Phone Bills That Charge You Twice
By Don Oldenburg, Staff Writer
Sunday, January 8, 2006
Need a reminder to scrutinize all charges on your bills in
the new year? Try this telling tele-tale:
After switching her long-distance calls to an Internet (VOIP)
service recently, Jenifer Boadwine cut back her Verizon
unlimited nationwide calling plan to a cheaper Verizon
regional plan to save a few bucks.
But when the Olney home-mortgage consultant got her first
Verizon bill after the switch, she was stumped. "It was
actually higher than when I had all my long-distance calls
included," Boadwine said.
Boadwine uses Verizon's automatic-payment plan and gets her
monthly bill online. So it's a synopsis of the actual bill,
which is difficult to scour line by line for errors. So she
shrugged and figured it might have been one of those
confusing "overlap bills" that prorate charges when you've
changed calling plans or phone carriers. But her next
Verizon bill again seemed too high -- again, by about $40 --
so she asked her fiance, Mark Stevenson, to investigate.
"He's a little more forthright than I am," the laid-back
Boadwine said. "If there is a discrepancy, even a few
dollars, Mark'll find it."
Digging into the details, Stevenson, a mechanical engineer,
did a double take at what looked to him like a double
charge. Verizon was billing his sweetie for the local plan,
for the new regional plan and also for a la carte services
that are included in the regional plan. Sorry, wrong
He called Verizon to complain. "The customer service
representative said that they knew they've been having an
issue with their system double-billing," Stevenson said.
"When I asked if they were taking any steps to remedy this
by notifying their customers . . . or refunding money, they
simply said 'no,' that most people call when they notice
that they're being overcharged."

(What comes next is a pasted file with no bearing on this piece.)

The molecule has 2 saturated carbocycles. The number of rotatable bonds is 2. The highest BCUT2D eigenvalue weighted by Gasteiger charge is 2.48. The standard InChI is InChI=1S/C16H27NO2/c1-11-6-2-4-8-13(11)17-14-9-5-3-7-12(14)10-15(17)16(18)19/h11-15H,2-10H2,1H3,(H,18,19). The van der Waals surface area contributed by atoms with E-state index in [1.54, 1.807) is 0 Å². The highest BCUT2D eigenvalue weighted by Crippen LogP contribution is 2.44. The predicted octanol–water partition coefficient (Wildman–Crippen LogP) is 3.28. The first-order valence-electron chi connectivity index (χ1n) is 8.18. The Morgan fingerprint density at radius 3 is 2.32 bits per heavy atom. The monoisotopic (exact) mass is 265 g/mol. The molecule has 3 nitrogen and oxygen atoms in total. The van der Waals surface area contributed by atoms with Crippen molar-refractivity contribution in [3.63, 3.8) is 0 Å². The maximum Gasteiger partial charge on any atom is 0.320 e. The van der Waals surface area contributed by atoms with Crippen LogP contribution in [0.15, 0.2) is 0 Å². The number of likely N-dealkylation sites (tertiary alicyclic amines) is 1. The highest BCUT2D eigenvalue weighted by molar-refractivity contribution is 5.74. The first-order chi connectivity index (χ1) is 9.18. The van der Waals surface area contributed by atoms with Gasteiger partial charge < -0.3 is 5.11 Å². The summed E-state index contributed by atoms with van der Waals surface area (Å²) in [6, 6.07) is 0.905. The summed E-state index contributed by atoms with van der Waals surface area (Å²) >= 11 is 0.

Verizon refunded Boadwine's overcharges, but Stevenson was
troubled by the company's apparent laissez-faire attitude of
overlooking erroneous charges unless customers notice and
complain. "These days people are so busy. . . . I'm sure
there are a large number of customers who wouldn't realize
they're being ripped off month after month by their phone
company," he said.
When the Consummate Consumer asked Verizon about the
overcharge, Harry Mitchell, director of Verizon's
Mid-Atlantic Bureau, investigated and found that "a system
problem" had indeed caused incorrect billing -- and not just
on Boadwine's bill. "About 150 other customers,"
specifically in the mid-Atlantic area, were affected, said
Mitchell, adding that, overall, there are 4 million Verizon
customers in Maryland, Virginia, West Virginia and the
While he dared not say it and risk anyone thinking that
Verizon doesn't care about those 150 customers, the
implication of course is that 150 out of 4 million is a drop
in the bucket. Which is true -- unless you're the drop.
Mitchell said Verizon isn't ignoring overcharged customers.
"Our employee who spoke with the customer unfortunately
misspoke and gave the customer erroneous information about